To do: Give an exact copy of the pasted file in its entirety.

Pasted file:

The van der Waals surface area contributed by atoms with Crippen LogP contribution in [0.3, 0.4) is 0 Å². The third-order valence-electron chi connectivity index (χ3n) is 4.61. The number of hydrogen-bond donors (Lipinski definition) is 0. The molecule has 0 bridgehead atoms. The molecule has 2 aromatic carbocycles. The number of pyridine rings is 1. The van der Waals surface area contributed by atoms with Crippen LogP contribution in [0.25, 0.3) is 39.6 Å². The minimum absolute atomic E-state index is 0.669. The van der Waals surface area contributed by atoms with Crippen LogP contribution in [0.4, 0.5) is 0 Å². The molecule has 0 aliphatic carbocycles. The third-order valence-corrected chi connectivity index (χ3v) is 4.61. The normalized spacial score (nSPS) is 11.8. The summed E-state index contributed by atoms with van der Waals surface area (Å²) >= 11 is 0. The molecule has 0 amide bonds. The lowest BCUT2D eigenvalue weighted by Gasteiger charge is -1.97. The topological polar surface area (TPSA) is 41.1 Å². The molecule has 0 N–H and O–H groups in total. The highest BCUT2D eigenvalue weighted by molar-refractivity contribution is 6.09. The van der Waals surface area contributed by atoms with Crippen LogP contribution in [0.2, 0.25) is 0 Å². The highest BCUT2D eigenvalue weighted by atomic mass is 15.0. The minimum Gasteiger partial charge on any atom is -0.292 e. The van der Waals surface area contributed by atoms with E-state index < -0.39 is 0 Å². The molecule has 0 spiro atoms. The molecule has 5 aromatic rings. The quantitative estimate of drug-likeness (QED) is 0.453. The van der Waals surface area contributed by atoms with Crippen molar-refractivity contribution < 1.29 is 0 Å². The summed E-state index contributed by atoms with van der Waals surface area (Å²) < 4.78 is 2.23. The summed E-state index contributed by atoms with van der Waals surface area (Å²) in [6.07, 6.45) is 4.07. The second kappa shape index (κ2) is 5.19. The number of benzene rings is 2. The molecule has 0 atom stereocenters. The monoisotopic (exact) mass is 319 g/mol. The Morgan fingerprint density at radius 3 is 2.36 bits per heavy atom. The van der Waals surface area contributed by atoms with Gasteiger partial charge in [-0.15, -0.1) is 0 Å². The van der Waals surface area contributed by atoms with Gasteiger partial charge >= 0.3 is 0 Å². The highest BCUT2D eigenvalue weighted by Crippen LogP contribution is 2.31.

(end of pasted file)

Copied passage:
The van der Waals surface area contributed by atoms with Crippen LogP contribution in [0.3, 0.4) is 0 Å². The third-order valence-electron chi connectivity index (χ3n) is 4.61. The number of hydrogen-bond donors (Lipinski definition) is 0. The molecule has 0 bridgehead atoms. The molecule has 2 aromatic carbocycles. The number of pyridine rings is 1. The van der Waals surface area contributed by atoms with Crippen LogP contribution in [0.25, 0.3) is 39.6 Å². The minimum absolute atomic E-state index is 0.669. The van der Waals surface area contributed by atoms with Crippen LogP contribution in [0.4, 0.5) is 0 Å². The molecule has 0 aliphatic carbocycles. The third-order valence-corrected chi connectivity index (χ3v) is 4.61. The normalized spacial score (nSPS) is 11.8. The summed E-state index contributed by atoms with van der Waals surface area (Å²) >= 11 is 0. The molecule has 0 amide bonds. The lowest BCUT2D eigenvalue weighted by Gasteiger charge is -1.97. The topological polar surface area (TPSA) is 41.1 Å². The molecule has 0 N–H and O–H groups in total. The highest BCUT2D eigenvalue weighted by molar-refractivity contribution is 6.09. The van der Waals surface area contributed by atoms with Crippen LogP contribution in [0.2, 0.25) is 0 Å². The highest BCUT2D eigenvalue weighted by atomic mass is 15.0. The minimum Gasteiger partial charge on any atom is -0.292 e. The van der Waals surface area contributed by atoms with E-state index < -0.39 is 0 Å². The molecule has 0 spiro atoms. The molecule has 5 aromatic rings. The quantitative estimate of drug-likeness (QED) is 0.453. The van der Waals surface area contributed by atoms with Crippen molar-refractivity contribution < 1.29 is 0 Å². The summed E-state index contributed by atoms with van der Waals surface area (Å²) < 4.78 is 2.23. The summed E-state index contributed by atoms with van der Waals surface area (Å²) in [6.07, 6.45) is 4.07. The second kappa shape index (κ2) is 5.19. The number of benzene rings is 2. The molecule has 0 atom stereocenters. The monoisotopic (exact) mass is 319 g/mol. The Morgan fingerprint density at radius 3 is 2.36 bits per heavy atom. The van der Waals surface area contributed by atoms with Gasteiger partial charge in [-0.15, -0.1) is 0 Å². The van der Waals surface area contributed by atoms with Gasteiger partial charge >= 0.3 is 0 Å². The highest BCUT2D eigenvalue weighted by Crippen LogP contribution is 2.31.